Shareholders' agreements are a necessity for any company, because they set out the rights of one shareholder against another, both majority and minority owners will want comprehensive agreements to protect their interests and investment in the company. These agreements do just that, covering a large range of matters, simply and logically. It takes over where company law stops.
The first is to protect minority shareholders' rights and investment value. Without an agreement, majority shareholders may force issues that are not in the minority shareholders' interests and that could reduce the value of the minority shareholders' interests in the company.There are two essential reasons for having a shareholders' agreement:
The second is clarity of decision making. In circumstances where shareholders of any size are also directors, operational decisions that would ordinarily be taken by directors accountable to all shareholders or made only with the consent of all shareholders might be made instead in the interest of a single shareholder without having been brought to the attention of the others. A good shareholders' agreement should set out the decisions that must be made in the capacity of a shareholder rather than a director. Similarly, directors may feel unable to take business decisions (and act as directors) without shareholder approval.
Disputes between shareholders and other stakeholders are expensive and can be disruptive and detrimental to the on-going operation of the business. Having a clear agreement in place reduces the likelihood of disputes and makes resolving any that do occur easier. A clear and comprehensive agreement also reduces the need for subjective decision making by an arbiter or judge that can give shareholders, and particularly minority ones, so much uncertainty and worry.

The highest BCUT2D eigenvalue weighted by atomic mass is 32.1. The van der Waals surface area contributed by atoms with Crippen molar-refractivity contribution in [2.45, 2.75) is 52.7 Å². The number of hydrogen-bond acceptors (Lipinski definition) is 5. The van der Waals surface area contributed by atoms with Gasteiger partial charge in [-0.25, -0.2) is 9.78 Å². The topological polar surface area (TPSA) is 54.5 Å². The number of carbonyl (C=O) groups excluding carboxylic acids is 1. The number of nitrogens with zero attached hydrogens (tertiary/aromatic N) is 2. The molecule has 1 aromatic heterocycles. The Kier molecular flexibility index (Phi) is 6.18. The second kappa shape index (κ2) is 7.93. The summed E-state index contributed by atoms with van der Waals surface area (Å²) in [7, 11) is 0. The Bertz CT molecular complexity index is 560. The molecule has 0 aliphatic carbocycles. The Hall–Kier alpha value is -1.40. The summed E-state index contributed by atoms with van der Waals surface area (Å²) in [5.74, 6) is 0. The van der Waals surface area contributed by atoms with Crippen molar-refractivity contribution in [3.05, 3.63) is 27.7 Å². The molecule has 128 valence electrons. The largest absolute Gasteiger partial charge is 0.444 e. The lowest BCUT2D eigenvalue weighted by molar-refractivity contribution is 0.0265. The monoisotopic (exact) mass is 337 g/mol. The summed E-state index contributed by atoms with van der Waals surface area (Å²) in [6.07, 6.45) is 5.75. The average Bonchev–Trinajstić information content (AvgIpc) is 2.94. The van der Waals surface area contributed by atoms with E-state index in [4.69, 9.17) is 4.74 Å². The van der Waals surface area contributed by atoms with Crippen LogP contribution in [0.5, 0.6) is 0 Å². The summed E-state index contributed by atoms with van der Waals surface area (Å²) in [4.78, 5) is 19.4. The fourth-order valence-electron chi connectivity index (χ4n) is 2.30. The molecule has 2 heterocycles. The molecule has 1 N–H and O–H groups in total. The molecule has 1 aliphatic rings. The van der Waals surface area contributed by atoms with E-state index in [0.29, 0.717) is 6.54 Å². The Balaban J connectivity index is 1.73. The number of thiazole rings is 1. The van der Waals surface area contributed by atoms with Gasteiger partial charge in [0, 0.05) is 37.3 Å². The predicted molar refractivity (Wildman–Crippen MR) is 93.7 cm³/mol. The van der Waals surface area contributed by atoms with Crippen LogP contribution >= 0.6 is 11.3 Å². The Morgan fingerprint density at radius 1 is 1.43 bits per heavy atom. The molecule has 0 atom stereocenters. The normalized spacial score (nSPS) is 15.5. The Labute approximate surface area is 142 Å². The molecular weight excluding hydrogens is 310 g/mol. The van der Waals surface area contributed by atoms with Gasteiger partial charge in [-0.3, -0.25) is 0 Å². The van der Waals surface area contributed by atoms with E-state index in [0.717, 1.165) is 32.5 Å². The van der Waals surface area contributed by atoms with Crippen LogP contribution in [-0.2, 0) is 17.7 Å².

This shareholders' agreement protects the interests of the minority shareholders and provides a detailed framework of freedom for working shareholder-directors.
The document additionally includes provision for valuation of the shares of a departing shareholder by reference to a valuation based on your instructions to an accountant. The valuation depends on the parameters used, so your instructions are critical. We have provided a comprehensive version which you can edit according to the deal you wish to strike with a selling shareholder.
The law in this shareholders' agreement
The law in this shareholders' agreement is based on both company law and contract law. Within the structure of company law, you can choose the terms that best suit your situation, so you do not need to study any particular law to be able to edit your shareholders' agreement. The agreement is up-to-date and very comprehensive.
When to use this shareholders' agreement
This agreement is suitable for any private company, no matter what its business. It is about rights, power, control and safeguards, not about your business.
A company's shareholders' agreement can be redrawn at any time, but is commonly done when the relationship between the shareholders and the directors changes.
For a new company, it can be put in place from Day 1, or shortly afterwards. The best time is always "now". Clarity on how decisions are made will let you sleep better at night, whether you hold a small proportion or a large majority of the shares.
All the shareholders must sign the shareholders' agreement but there are no rules about which of them must manage the process of taking the agreement through to signatures. Any shareholder could suggest that the document is necessary and could start the discussions.
Examples of these provisions are:
obligations of the company to the shareholders (the company is also a party to the agreement);
how shareholders will maintain their rights if they are not present at meetings;
roles of directors and actions by the company or a director which require shareholders' consent: controls and redistributes power between shareholders so that majority shareholders cannot force decisions;
new shareholder rights and restrictions: even if he is a trustee in bankruptcy;
how to deal with new intellectual property;
transfers of shares and rights of pre-emption: when allowed, under what conditions and to whom;
exit strategy: the hidden bomb if neglected;
key man insurance;
publicity about the deal;
use of a shareholders own assets in the business;
This document was written for Agreements.org by a Senior Attorney (Admitted in the High Court) with more than 15 years’ experience. It complies with current South African law.